I do love my sweet stuff, but have always been choosey about which sweet I eat. For example I don’t eat bargain pastries, cookies, ice cream or the like, but I will eat quality versions of these foods. The key here is that I “choose” rather than allow others to choose for me.
What I don’t choose is all the hidden sugar in just about everything commercially produced and sold in supermarkets. Bread is a great example of a food that has no need for sugar. Historically, for thousands of years, bread never contained sugar, but reading labels now will reveal that the vast majority of breads sold in supermarkets do contain sugar. Keep in mind that other ingredients such as corn syrup, raisin syrup, fructose, molasses, etc. are also sugars.
Other foods have, through the years, been alternately labeled as good for us or bad for us, such as coffee, eggs and the like, and these wax and wane with the season, seemingly. But sugar has always been marked as a villain, and keeping sugar intake low is universally believed to be a good and healthful goal. Sickeningly sweet breakfast cereals like Cap'n Crunch or Lucky Charms shouldn't be on anyone's menu, especially children's. The entire reliance on cereal as a now-traditional breakfast meal is an amazingly successful marketing ploy by that industry when you think about it. "Traditional" means "I do it this way because others tell me I should and I don't have a free will to make my own decisions."
Save your sugar intake for foods that would not be what they are without it, such as desserts. Reject foods containing sugar that would not suffer from the lack of it, such as commercially produced pasta sauces, frozen skillet meals, bread, crackers and a whole host of other foods that make you ask questions like, why does a salty cracker need sugar?
Thursday, October 2, 2014
Richard Sullivan at age 52
Bodybuilding = Bone Building.
In 2012 my doctor recommended I join a state study that as a bonus included lots of medical tests not covered by any medical insurance, tests which, had I been obliged to pay for them, would cost a small fortune. I jumped at the chance. Among these was a full body scan whose purpose among other things was to measure overall bone density. At first after viewing the results the staff thought there had been a mistake. The scan showed that in my 60s I had the bone density of a male in his early 20s.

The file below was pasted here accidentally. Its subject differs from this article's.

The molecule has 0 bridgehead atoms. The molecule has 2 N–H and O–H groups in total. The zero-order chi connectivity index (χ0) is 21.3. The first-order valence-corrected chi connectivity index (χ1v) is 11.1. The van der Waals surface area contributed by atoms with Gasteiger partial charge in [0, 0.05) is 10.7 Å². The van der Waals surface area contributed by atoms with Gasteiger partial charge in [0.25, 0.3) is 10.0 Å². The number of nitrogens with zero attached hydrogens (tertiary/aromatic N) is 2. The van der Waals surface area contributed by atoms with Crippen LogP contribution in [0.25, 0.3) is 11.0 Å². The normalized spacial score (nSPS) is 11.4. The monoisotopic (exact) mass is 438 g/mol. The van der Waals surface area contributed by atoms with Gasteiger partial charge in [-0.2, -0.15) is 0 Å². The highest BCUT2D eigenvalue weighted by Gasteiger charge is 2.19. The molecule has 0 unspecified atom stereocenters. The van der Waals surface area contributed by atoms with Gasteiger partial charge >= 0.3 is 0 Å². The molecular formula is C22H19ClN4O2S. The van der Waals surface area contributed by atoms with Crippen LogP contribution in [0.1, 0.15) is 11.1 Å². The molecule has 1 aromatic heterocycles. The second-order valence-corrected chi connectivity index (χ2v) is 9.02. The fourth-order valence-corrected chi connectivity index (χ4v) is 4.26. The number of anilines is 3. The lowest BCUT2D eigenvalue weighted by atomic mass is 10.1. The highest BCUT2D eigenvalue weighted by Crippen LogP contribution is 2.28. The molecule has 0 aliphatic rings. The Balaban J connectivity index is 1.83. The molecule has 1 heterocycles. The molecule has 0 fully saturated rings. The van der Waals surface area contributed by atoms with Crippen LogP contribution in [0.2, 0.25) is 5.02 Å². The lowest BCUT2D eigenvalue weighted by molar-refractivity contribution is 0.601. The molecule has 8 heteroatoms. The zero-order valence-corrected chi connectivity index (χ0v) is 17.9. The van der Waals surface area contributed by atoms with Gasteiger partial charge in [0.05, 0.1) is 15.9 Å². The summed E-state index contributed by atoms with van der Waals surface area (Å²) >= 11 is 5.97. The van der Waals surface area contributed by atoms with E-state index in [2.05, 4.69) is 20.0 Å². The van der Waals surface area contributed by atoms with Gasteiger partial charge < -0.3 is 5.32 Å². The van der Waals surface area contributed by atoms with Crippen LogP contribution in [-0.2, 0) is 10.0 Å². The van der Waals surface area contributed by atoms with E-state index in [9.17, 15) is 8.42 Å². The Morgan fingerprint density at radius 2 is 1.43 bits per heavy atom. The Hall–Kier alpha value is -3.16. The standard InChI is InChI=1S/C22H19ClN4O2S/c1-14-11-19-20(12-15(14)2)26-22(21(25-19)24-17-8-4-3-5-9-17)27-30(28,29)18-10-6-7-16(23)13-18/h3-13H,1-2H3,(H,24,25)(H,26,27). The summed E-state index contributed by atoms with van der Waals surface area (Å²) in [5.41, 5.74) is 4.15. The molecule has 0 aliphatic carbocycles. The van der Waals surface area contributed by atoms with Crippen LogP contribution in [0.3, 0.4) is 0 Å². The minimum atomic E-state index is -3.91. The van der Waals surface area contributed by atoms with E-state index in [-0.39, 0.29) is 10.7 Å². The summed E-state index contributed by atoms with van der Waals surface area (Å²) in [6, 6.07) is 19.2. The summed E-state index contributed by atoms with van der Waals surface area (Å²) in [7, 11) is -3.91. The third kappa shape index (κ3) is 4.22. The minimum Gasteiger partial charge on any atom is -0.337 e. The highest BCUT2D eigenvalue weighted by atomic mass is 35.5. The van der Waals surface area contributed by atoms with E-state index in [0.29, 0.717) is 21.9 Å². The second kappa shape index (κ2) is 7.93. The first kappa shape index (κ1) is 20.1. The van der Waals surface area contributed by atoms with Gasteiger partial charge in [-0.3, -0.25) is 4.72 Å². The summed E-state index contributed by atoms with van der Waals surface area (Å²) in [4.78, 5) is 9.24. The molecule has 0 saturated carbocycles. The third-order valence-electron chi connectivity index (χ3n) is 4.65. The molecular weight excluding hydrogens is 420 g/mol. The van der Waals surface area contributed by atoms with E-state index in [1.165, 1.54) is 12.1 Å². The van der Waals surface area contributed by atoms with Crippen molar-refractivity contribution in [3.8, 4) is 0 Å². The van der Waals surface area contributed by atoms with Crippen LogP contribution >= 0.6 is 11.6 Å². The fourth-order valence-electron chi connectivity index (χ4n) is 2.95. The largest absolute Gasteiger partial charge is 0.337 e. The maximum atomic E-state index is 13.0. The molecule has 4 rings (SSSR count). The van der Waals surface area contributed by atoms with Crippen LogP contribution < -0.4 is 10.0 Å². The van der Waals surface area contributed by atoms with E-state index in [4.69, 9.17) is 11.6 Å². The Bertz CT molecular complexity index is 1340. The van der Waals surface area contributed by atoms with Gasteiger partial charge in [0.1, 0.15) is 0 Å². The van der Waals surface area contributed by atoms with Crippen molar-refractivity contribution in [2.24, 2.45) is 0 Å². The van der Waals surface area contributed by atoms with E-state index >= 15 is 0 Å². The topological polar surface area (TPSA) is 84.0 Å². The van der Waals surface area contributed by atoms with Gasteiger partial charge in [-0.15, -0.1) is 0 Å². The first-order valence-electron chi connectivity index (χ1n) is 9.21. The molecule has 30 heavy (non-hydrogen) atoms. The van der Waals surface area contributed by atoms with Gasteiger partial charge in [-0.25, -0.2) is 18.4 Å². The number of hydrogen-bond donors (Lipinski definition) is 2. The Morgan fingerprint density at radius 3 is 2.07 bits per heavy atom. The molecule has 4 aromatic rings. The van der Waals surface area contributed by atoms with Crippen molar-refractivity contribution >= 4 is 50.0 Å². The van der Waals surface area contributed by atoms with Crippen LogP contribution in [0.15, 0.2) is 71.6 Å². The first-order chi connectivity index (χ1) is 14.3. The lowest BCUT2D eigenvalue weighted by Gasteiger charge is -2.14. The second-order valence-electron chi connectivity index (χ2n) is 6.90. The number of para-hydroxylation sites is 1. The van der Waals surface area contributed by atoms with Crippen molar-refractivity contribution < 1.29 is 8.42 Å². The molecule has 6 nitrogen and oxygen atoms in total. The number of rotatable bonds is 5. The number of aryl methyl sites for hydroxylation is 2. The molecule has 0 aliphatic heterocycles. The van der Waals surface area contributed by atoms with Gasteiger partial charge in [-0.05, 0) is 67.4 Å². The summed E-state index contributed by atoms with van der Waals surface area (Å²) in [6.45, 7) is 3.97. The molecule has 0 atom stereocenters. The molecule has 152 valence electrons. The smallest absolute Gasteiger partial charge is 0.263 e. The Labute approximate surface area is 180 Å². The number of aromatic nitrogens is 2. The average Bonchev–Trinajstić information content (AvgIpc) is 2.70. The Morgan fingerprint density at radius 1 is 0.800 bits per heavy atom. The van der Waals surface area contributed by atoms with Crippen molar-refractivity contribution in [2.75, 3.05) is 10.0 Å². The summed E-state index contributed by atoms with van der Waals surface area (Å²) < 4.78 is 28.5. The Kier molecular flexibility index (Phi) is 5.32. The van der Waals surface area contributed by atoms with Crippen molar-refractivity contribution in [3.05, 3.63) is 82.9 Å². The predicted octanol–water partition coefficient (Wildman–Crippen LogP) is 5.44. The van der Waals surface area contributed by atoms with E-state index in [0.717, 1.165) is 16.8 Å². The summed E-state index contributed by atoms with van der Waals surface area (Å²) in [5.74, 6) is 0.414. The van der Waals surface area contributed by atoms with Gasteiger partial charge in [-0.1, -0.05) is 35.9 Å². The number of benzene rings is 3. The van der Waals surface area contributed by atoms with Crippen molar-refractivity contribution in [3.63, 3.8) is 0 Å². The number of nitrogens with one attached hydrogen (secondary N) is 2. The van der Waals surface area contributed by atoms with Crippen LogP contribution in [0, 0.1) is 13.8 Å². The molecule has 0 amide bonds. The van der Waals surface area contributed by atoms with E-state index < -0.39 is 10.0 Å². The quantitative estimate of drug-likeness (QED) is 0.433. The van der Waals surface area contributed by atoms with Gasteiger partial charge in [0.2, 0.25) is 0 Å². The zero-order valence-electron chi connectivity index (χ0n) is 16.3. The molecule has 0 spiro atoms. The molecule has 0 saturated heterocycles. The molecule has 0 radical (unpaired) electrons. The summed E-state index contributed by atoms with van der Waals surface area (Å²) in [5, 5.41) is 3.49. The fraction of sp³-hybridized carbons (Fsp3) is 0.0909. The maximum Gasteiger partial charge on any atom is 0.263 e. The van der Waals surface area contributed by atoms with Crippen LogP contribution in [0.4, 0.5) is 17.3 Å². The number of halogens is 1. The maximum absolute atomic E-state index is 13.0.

They could observe that I was externally in exceptional physical shape, not just ‘for my age’ as the classic back-handed compliment goes, but for any age. There’s nothing like a medical professional who’s in terrible shape him/herself qualifying your physical condition despite your being in better shape than 95% of the general population. But I digress.
The scan revealed that years of strength training had had a profound impact on my skeletal frame.
In my early 30s I suffered from back ache and weakness in the back that made walking more than five blocks tiring and painful. I knew intuitively that I needed to strengthen my back muscles and that my then-current exercise routine was lacking. That gave me the impetus to approach a competitive bodybuilder at my gym and convince him I’d make a very good workout partner. Luckily for me he was also a great instructor/trainer. I made phenomenal progress quickly because I was motivated by fear of what lay ahead for me in the not-too distant future, my being too young at the time to be rightfully suffering from such an “old person’s” problem.
Younger people might begin strength training purely for vanity’s sake, and there’s nothing at all wrong with that. But if they make strength training a life-long endeavor, the payoff will be a rich one as they remain strong, flexible, active and attractive at a time when most of their peers will be experiencing the opposite.